(IANS) Twitter on Tuesday announced to bring Fleets feature in testing phase to India that, once selected, will make tweets disappear after 24 hours and have no retweets, likes or public comments.
Taking inspiration from Snapchat “Stories”, the tool is currently under the testing phase in Brazil and Italy.
Fleets will be available for everyone in India on Twitter for iOS and Android in the coming days in updated app versions, the company said in a statement.
“We are excited to bring the Fleets experiment to India and make it one of the first three countries in the world to experience this new product. From the test in India, we”ll learn how adding a new mode of conversation changes the way Indians engage on Twitter,” said Manish Maheshwari, MD, Twitter India.
Like tweets, Fleets are based primarily on text, but people can include videos, GIFs or photos in them.
To create a new Fleet, tap your avatar on the top left of your profile to create a new Fleet, start typing or tap a media icon to add photo/s or video/s and and tap ”Fleet” to post.
People can see who”s seen their Fleet by looking underneath a post. They can tap on someone”s avatar to see what the person has shared since they last were on Twitter.
Alternatively, one can also find an account”s Fleets by looking on their profile page.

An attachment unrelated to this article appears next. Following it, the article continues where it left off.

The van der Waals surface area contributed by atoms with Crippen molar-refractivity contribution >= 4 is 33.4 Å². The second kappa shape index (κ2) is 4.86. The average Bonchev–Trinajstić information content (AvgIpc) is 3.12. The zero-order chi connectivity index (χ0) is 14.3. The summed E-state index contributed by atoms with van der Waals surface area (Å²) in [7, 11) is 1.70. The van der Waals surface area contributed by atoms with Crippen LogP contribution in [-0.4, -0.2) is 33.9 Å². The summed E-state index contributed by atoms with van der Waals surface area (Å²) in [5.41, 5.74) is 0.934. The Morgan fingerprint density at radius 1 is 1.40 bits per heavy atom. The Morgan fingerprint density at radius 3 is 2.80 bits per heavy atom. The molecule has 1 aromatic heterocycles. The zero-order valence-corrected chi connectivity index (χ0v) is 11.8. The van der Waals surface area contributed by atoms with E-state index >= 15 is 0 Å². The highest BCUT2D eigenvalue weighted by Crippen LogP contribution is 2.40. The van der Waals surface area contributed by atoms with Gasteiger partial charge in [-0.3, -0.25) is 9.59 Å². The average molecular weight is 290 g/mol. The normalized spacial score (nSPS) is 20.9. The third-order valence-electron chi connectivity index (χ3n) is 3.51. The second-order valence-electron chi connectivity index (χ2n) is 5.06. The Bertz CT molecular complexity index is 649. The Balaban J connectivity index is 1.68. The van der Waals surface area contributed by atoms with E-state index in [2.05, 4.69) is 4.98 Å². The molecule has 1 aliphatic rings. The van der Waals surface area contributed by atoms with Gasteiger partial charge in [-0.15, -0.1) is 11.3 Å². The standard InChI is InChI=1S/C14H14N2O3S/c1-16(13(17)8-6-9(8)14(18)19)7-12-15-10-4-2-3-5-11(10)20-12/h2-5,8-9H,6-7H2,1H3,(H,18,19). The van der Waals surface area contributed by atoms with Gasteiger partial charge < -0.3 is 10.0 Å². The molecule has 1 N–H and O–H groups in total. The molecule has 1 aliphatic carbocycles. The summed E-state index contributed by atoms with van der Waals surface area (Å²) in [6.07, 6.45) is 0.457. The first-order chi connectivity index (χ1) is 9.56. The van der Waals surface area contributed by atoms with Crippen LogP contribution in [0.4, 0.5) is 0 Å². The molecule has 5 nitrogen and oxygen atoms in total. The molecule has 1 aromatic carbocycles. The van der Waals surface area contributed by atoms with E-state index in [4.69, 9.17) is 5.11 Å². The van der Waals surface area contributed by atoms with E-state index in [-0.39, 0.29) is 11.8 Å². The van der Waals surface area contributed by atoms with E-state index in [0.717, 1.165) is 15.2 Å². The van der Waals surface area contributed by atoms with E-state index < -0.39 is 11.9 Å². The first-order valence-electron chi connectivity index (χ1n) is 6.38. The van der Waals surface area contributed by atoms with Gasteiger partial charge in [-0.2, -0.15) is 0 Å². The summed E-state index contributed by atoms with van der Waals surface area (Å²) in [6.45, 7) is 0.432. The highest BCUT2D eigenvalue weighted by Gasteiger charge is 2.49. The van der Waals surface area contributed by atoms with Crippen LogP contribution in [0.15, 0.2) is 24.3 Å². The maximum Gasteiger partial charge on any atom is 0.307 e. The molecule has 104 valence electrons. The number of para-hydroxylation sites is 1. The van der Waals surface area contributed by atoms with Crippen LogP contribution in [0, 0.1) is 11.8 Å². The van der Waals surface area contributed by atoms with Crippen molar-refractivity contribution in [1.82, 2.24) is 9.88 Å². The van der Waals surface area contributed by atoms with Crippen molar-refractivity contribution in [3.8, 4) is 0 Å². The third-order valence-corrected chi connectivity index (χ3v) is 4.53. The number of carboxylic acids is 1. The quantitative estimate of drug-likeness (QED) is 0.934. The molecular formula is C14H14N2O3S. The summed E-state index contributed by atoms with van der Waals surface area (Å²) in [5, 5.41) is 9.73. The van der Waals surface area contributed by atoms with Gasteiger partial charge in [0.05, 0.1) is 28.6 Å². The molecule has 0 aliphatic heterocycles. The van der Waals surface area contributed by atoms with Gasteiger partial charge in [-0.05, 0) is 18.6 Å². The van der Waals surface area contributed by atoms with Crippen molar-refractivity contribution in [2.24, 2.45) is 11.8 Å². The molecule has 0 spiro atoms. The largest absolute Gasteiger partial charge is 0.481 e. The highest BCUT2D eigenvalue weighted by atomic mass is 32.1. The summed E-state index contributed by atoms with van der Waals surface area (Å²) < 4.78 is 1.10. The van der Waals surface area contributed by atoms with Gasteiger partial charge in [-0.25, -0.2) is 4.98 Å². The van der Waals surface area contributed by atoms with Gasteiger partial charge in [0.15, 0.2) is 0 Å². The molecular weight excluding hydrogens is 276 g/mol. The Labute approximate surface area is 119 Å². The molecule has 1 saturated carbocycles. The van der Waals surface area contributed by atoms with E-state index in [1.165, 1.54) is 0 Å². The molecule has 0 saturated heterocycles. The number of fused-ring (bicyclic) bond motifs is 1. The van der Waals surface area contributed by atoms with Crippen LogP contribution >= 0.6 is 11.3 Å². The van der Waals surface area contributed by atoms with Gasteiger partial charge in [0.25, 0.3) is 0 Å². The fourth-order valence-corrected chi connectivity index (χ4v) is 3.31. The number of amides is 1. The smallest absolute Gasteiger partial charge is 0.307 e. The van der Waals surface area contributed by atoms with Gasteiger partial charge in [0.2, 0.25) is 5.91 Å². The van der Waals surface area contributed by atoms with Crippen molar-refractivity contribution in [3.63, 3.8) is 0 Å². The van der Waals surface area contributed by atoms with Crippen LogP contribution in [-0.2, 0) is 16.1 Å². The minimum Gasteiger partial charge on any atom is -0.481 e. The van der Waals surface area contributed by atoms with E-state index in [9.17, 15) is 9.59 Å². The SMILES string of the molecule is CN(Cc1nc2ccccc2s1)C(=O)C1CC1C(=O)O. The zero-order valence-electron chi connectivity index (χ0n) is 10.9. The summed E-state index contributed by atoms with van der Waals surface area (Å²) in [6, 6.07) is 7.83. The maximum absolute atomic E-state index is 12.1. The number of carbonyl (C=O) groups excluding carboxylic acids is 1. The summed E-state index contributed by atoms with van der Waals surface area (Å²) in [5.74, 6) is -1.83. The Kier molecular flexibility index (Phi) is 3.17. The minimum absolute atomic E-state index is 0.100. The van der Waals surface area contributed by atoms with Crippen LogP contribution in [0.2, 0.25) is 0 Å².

“It”ll be interesting to see if it further amplifies the diversity of usage by allowing people to share what they”re thinking in a way that is light-touch and light-hearted,” said Maheshwari.
To view someone”s Fleet, one can tap an avatar to see their latest Fleets.
To engage with your followers on Fleets, buttons to reply and react are available when Direct Messages (DMs) are open.
“Followers can reply privately via DM or quickly react with an emoji, and continue the conversation privately in DMs. Replies and reactions will appear in DMs along with the Fleet they are responding to,” said Twitter.
“We want people to be able to have conversations on Twitter in different ways, with less pressure and more control. That”s why we”re testing a way to share their fleeting thoughts,” said Mo Al Adham, Twitter Group Product Manager.